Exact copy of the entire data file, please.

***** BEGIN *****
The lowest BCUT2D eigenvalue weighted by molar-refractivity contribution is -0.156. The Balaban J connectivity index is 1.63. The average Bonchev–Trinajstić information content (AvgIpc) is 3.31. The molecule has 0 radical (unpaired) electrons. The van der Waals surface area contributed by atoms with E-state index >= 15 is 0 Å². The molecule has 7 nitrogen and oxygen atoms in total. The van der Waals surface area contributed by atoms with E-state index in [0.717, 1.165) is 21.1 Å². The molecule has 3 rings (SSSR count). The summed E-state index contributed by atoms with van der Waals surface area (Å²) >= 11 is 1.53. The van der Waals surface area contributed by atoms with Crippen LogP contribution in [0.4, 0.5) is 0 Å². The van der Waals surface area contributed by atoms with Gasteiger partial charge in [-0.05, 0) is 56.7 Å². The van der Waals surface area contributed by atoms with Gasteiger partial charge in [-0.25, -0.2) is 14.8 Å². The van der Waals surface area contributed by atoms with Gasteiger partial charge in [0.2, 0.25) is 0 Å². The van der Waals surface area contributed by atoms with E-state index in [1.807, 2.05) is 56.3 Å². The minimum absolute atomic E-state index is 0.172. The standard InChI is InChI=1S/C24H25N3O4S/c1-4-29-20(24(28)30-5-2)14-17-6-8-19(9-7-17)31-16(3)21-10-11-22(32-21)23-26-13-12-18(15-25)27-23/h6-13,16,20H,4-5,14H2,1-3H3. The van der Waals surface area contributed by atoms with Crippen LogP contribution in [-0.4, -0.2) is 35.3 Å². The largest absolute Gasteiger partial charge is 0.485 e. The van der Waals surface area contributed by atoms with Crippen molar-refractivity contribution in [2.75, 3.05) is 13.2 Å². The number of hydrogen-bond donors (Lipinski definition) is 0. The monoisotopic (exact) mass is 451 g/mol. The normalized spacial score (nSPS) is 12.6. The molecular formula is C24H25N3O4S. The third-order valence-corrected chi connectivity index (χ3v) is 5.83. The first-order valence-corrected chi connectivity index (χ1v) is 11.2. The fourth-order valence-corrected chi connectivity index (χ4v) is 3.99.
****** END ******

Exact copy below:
The lowest BCUT2D eigenvalue weighted by molar-refractivity contribution is -0.156. The Balaban J connectivity index is 1.63. The average Bonchev–Trinajstić information content (AvgIpc) is 3.31. The molecule has 0 radical (unpaired) electrons. The van der Waals surface area contributed by atoms with E-state index >= 15 is 0 Å². The molecule has 7 nitrogen and oxygen atoms in total. The van der Waals surface area contributed by atoms with E-state index in [0.717, 1.165) is 21.1 Å². The molecule has 3 rings (SSSR count). The summed E-state index contributed by atoms with van der Waals surface area (Å²) >= 11 is 1.53. The van der Waals surface area contributed by atoms with Crippen LogP contribution in [0.4, 0.5) is 0 Å². The van der Waals surface area contributed by atoms with Gasteiger partial charge in [-0.05, 0) is 56.7 Å². The van der Waals surface area contributed by atoms with Gasteiger partial charge in [-0.25, -0.2) is 14.8 Å². The van der Waals surface area contributed by atoms with Gasteiger partial charge in [0.2, 0.25) is 0 Å². The van der Waals surface area contributed by atoms with E-state index in [1.807, 2.05) is 56.3 Å². The minimum absolute atomic E-state index is 0.172. The standard InChI is InChI=1S/C24H25N3O4S/c1-4-29-20(24(28)30-5-2)14-17-6-8-19(9-7-17)31-16(3)21-10-11-22(32-21)23-26-13-12-18(15-25)27-23/h6-13,16,20H,4-5,14H2,1-3H3. The van der Waals surface area contributed by atoms with Crippen LogP contribution in [-0.4, -0.2) is 35.3 Å². The largest absolute Gasteiger partial charge is 0.485 e. The van der Waals surface area contributed by atoms with Crippen molar-refractivity contribution in [2.75, 3.05) is 13.2 Å². The number of hydrogen-bond donors (Lipinski definition) is 0. The monoisotopic (exact) mass is 451 g/mol. The normalized spacial score (nSPS) is 12.6. The molecular formula is C24H25N3O4S. The third-order valence-corrected chi connectivity index (χ3v) is 5.83. The first-order valence-corrected chi connectivity index (χ1v) is 11.2. The fourth-order valence-corrected chi connectivity index (χ4v) is 3.99.